Prognosis for Social Security worsens - Benefits could be cut in 2033 unless lawmakers come up with fix
23 April 2012
, by Jeffry Bartash - Washington (MarketWatch)http://www.marketwatch.com/story/prognosis-for-social-security-worsens-2012-04-23Social-Security benefits would have to be reduced a few years earlier than previously projected — in 2033 instead of 2036 — based on new estimates of the program’s finances
In their annual report, the trustees who oversee Social Security and Medicare blamed the poor U.S. economy for constraining the growth in taxes necessary to finance the nation’s two largest benefit programs.
They also cited demographic changes: longer lifespans of older Americans and lower birthrates.
That means there will be fewer younger workers in the future to help cover the benefits for people receiving Social Security or Medicare.
“Pressures on these programs are mounting — Americans are living longer and the number of retirees is growing,” said Timothy Geithner, the U.S. Treasury secretary.
The trustees once again urged Congress to take steps to shore up the programs before they hit a crisis point, although there’s no chance of that happening in a presidential election year.
“Both of these programs are on financially unsustainable paths,” said Robert Reischauer, former director of the Congressional Budget Office.
Budget experts say the government likely will have to raise the retirement age, increase taxes or cut benefits to restore the program’s finances to good health.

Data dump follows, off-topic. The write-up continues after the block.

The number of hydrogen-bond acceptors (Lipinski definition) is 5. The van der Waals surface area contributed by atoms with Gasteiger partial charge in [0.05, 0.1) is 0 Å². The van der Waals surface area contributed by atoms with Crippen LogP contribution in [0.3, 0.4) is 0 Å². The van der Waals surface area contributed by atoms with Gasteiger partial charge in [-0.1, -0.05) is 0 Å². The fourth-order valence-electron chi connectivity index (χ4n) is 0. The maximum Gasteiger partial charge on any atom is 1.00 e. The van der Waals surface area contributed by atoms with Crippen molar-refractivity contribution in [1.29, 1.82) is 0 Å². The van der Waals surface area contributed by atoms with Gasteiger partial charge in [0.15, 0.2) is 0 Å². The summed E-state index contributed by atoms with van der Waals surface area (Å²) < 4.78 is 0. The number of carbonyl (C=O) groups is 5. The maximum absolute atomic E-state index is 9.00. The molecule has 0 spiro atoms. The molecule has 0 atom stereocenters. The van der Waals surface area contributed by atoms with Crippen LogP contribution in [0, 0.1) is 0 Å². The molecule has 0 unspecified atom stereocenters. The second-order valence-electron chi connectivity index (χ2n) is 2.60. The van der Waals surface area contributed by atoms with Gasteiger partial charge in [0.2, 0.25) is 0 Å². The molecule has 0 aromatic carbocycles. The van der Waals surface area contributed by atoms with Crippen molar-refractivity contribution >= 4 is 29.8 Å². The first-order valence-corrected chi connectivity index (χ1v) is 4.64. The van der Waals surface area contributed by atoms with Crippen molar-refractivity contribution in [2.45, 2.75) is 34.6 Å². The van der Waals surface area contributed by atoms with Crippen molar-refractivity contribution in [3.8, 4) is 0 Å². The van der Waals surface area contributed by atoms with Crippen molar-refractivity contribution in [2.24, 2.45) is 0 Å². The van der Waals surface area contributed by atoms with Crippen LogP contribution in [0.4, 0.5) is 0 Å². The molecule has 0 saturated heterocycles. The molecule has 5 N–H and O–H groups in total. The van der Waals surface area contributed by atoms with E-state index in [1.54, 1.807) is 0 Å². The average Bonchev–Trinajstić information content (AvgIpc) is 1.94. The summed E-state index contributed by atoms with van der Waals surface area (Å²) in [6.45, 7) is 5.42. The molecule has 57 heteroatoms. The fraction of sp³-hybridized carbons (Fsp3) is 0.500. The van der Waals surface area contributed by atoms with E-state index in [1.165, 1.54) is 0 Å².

They expect Congress to take one or all of those steps before the programs near financial exhaustion.
Faster economic growth would also help. The current recovery is the slowest since the Great Depression, decreasing government tax revenue.
Social Security provides benefits to more than 54 million people, with the average payment ranging between $1,100 to $1,200 a month.
The elderly, disabled workers, and children or spouses of deceased recipients are the main beneficiaries.
“The longer Washington waits to address these challenges, the more difficult it will become for workers who are trying to plan for their future,” said Nancy LeaMond, executive vice president at AARP.
In the past few years, payments to the disabled have soared as people lost their jobs during the recession and applied for benefits.
Financing for that part of the Social Security fund will need to be addressed more quickly, the trustees said in a press conference Monday.
Another significant drain is the cost-of-living adjustment for this year. Social Security recipients got a much bigger increase — 3.6% instead of 0.7% as originally projected — because of higher inflation in 2011.
The prognosis for Medicare, meanwhile, was unchanged. The program, which covers about 50 million people, is expected to run out of money in 2024 if nothing is done.
Trustees emphasized that Americans won’t stop receiving benefits even if Congress fails to act. In 2034, for example, retired people would still receive 75% of their promised benefits under the latest projections.
Congress has taken steps before to extend the life of Medicare and Social Security, most famously in the bipartisan reforms of 1983.